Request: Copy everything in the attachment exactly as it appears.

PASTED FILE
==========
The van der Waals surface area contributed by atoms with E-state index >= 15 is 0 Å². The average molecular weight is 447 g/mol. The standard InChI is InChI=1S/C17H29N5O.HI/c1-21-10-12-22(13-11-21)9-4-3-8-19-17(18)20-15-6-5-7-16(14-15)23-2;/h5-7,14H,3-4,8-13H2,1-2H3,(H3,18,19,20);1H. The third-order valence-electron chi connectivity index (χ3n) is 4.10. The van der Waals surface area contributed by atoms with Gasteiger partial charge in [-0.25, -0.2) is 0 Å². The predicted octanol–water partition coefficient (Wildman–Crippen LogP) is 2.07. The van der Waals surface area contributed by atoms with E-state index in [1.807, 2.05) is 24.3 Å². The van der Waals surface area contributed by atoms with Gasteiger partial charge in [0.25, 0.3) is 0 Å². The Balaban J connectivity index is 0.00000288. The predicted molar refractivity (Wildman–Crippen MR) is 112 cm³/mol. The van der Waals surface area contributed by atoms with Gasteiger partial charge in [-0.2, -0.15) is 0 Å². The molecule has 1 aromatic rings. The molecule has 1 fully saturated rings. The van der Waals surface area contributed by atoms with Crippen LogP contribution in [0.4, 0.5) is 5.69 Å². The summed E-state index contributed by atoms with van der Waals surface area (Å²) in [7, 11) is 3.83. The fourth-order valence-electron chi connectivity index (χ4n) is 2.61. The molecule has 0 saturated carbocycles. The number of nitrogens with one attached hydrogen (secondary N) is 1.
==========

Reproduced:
The van der Waals surface area contributed by atoms with E-state index >= 15 is 0 Å². The average molecular weight is 447 g/mol. The standard InChI is InChI=1S/C17H29N5O.HI/c1-21-10-12-22(13-11-21)9-4-3-8-19-17(18)20-15-6-5-7-16(14-15)23-2;/h5-7,14H,3-4,8-13H2,1-2H3,(H3,18,19,20);1H. The third-order valence-electron chi connectivity index (χ3n) is 4.10. The van der Waals surface area contributed by atoms with Gasteiger partial charge in [-0.25, -0.2) is 0 Å². The predicted octanol–water partition coefficient (Wildman–Crippen LogP) is 2.07. The van der Waals surface area contributed by atoms with E-state index in [1.807, 2.05) is 24.3 Å². The van der Waals surface area contributed by atoms with Gasteiger partial charge in [0.25, 0.3) is 0 Å². The Balaban J connectivity index is 0.00000288. The predicted molar refractivity (Wildman–Crippen MR) is 112 cm³/mol. The van der Waals surface area contributed by atoms with Gasteiger partial charge in [-0.2, -0.15) is 0 Å². The molecule has 1 aromatic rings. The molecule has 1 fully saturated rings. The van der Waals surface area contributed by atoms with Crippen LogP contribution in [0.4, 0.5) is 5.69 Å². The summed E-state index contributed by atoms with van der Waals surface area (Å²) in [7, 11) is 3.83. The fourth-order valence-electron chi connectivity index (χ4n) is 2.61. The molecule has 0 saturated carbocycles. The number of nitrogens with one attached hydrogen (secondary N) is 1.